Freeing the green in all of us


There seems to be at the moment fad for prefixing the word libertarian with a politically descriptive term and proclaiming that the latter justifies the first somehow and that they are mutually beneficial.

A recent example I came across was "On Being a Green Libertarian" in the latest copy of The Individual, a publication by the Society for Individual Freedom. The author of the article argues that his green beliefs can in fact be joined with libertarian ideology, creating an effective process for environmental protection. He correctly identifies the key tenets of libertarianism, as well as the irrational behaviour of most of the environmental movement in their clamouring for more legislation to enforce their arguments. But fails to expand on how the two ideologies can be married together successfully.

Most libertarians would suggest pricing, property rights and the common law as the answer. For example, if someone suffers from the ill effects of pollution then they can seek compensation through the courts. The person who pollutes will then be forced to price that compensation into their product before selling it on the open market. The negative environmental externalities would be internalized in the price, and people would then be free to buy their electricity (for instance) as they saw fit.  People would base their spending decisions on their own personally ranked concerns,  be they environmental, price or otherwise. The cost of developing nuclear power stations, tidal barrages etc would all be laid out in the prices offered to consumers, leaving them free – but not coercing them – to allow their beliefs to come into play. But power generators would indeed be reacting to the greatest demand, and how best to turn a profit – the free market at work.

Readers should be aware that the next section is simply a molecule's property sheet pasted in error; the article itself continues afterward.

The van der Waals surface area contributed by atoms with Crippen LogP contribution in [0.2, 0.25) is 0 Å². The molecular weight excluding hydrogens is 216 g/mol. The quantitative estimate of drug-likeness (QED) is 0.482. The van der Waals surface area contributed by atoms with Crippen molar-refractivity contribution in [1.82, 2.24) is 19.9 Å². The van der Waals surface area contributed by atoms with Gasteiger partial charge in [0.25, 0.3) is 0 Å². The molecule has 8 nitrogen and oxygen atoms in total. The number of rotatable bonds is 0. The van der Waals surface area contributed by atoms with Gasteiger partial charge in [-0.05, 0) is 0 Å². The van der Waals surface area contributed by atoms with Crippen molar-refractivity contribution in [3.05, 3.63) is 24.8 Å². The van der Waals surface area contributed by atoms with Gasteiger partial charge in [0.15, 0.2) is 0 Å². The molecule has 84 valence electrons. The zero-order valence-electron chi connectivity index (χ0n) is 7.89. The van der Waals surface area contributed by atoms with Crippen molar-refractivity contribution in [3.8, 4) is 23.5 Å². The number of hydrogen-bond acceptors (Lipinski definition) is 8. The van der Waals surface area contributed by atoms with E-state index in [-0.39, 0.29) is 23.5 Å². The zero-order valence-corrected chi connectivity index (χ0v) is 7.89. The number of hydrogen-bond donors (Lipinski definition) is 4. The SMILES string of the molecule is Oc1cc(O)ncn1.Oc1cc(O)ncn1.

In an ideal world it would be up to the 'greens' to argue, with well founded ideas, the best way forward and not seek to impose their ideology upon others through purely legislative means. They would change people's views so that they would then demand greener products from greener manufacturers.

Let the people decide how green they wish to be. They'll be libertarians...but with a hint of green.